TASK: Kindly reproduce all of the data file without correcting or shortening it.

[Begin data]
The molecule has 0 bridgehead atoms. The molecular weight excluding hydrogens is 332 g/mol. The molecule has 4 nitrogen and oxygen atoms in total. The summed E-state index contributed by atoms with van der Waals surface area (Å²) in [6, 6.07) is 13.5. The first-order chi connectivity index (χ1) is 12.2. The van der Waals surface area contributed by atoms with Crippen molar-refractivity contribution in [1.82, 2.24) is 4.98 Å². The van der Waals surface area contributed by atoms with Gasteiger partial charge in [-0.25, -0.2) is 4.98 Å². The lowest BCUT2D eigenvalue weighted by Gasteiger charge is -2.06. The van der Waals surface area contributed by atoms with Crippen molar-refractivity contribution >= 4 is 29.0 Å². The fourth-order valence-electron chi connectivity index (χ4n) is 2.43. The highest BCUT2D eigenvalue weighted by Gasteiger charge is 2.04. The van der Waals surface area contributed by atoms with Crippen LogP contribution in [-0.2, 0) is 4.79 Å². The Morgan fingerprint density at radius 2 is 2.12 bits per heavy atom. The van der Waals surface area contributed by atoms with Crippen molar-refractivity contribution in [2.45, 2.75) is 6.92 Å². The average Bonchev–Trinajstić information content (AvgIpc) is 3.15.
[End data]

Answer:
The molecule has 0 bridgehead atoms. The molecular weight excluding hydrogens is 332 g/mol. The molecule has 4 nitrogen and oxygen atoms in total. The summed E-state index contributed by atoms with van der Waals surface area (Å²) in [6, 6.07) is 13.5. The first-order chi connectivity index (χ1) is 12.2. The van der Waals surface area contributed by atoms with Crippen molar-refractivity contribution in [1.82, 2.24) is 4.98 Å². The van der Waals surface area contributed by atoms with Gasteiger partial charge in [-0.25, -0.2) is 4.98 Å². The lowest BCUT2D eigenvalue weighted by Gasteiger charge is -2.06. The van der Waals surface area contributed by atoms with Crippen molar-refractivity contribution >= 4 is 29.0 Å². The fourth-order valence-electron chi connectivity index (χ4n) is 2.43. The highest BCUT2D eigenvalue weighted by Gasteiger charge is 2.04. The van der Waals surface area contributed by atoms with Crippen LogP contribution in [-0.2, 0) is 4.79 Å². The Morgan fingerprint density at radius 2 is 2.12 bits per heavy atom. The van der Waals surface area contributed by atoms with Crippen molar-refractivity contribution in [2.45, 2.75) is 6.92 Å². The average Bonchev–Trinajstić information content (AvgIpc) is 3.15.